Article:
The Robots Have Arrived, They Want Our Jobs

November 3, 2016by Hoy Grimm0

Trump and Clinton are getting all the press but the biggest threat to the middle class is made of steel, works 24/7 without a break and no healthcare or retirement benefits. Meet your new co-worker and he wants your job:

This data series from the St Louis Federal Reserve is worth unpacking:

This chart depicts the long-term relationship between Industrial capacity utilization and employment. The divergence in the data series over the last two years is significant and deserves analysis. Lately, manufacturers have reduced the resources required to produce their products. This would normally be accompanied by a decline in employment. Fed economist Ana Maria Santacreau makes several observations about the trends. First on the post-recession gap in capacity utilization and employment:

[panel] [heading size=”h3″ style=”underline”]Reasons why unemployment took longer to recover following the recessions of the early 1990s and early 2000s:[/heading]

  1. Firms may have postponed hiring to be sure the recovery was strong.
  2. Firms may have purchased new equipment instead of hiring additional workers.
  3. Workers may have had to switch industries, which may have lengthened the time it took to fill positions.

[/panel]

In a recession companies cut headcount. It’s the fastest way to dramatically reduce cost and survive the downturn. Widespread economic problems also provide “political cover” to fire people since every business sector reacts to the same pain point. As the recession troughs and businesses see an uptick in their fortunes, they face a crucial decision. Should they re-hire employees, who may be even more costly to carry (regulation, Obamacare etc…) and harder to fire in the future? Could they afford the capital outlay to replace workers with automated processes, with robots.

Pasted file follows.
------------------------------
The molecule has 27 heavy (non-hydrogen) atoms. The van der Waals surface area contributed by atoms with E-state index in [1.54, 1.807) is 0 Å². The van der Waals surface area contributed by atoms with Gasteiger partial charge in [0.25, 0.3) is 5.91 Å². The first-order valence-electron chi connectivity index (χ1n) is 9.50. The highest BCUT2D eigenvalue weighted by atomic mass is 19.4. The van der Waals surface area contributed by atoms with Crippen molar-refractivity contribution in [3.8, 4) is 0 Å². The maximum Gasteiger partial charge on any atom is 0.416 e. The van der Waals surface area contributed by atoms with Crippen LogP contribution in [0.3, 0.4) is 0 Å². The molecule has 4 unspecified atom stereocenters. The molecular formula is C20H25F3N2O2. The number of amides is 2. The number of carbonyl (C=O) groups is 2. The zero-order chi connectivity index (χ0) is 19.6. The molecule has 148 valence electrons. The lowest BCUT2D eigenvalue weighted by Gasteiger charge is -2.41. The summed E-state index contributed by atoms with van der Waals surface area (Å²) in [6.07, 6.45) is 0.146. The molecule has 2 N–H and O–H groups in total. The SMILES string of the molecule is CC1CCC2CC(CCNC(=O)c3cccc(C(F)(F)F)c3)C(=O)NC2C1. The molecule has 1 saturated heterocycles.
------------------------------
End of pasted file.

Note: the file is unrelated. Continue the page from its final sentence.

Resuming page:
The recession of 2008-2009 was different in that many workers who were forced to the sidelines decided to stay there. When businesses started to ramp up production, the low interest rate era wrought by the Federal Reserve’s QE policies made it cheaper than ever for them to finance their transition from a human workforce to a robotic workforce.

Santacreau observed, “Capacity seems to be mainly affected by cyclical factors. Employment, however, is also affected by a structural factor that makes it adjust more slowly than industrial capacity adjusts to recessions and recoveries.”

The rise of income inequality since the recession ended in 2009 was a by-product of the Fed’s easy money. It helped big business CFOs fix their corporate balance sheets so they could afford to hire more workers and grow the economy. Instead, manufacturing CFOs used the cash to invest in robotics. Their robotic workforce is more elastic (no demand, no big deal, just unplug the robot) and immune from government regulations and employment cost inflation. Robots are easier on the corporate budget than humans.

If you are a knowledge worker (jobs that require creative thinking to solve complex problems) you may be feeling a bit smug as factory workers fight this trend. That would be a mistake. The robot that takes your job won’t be a steel and hydraulic behemoth. It will be a rack of servers running software to automate most of the decisions that knowledge workers parse. Make no mistake, in the future machines will be responsible for most of our GDP. We are responsible for the transition. The new thought exercise for Venture Capitalist in Silicon Valley is called “Last Job”– i.e. what’s left for people when robots take over.

UPDATE — Elon Musk CEO of Tesla agrees:

Hoy Grimm

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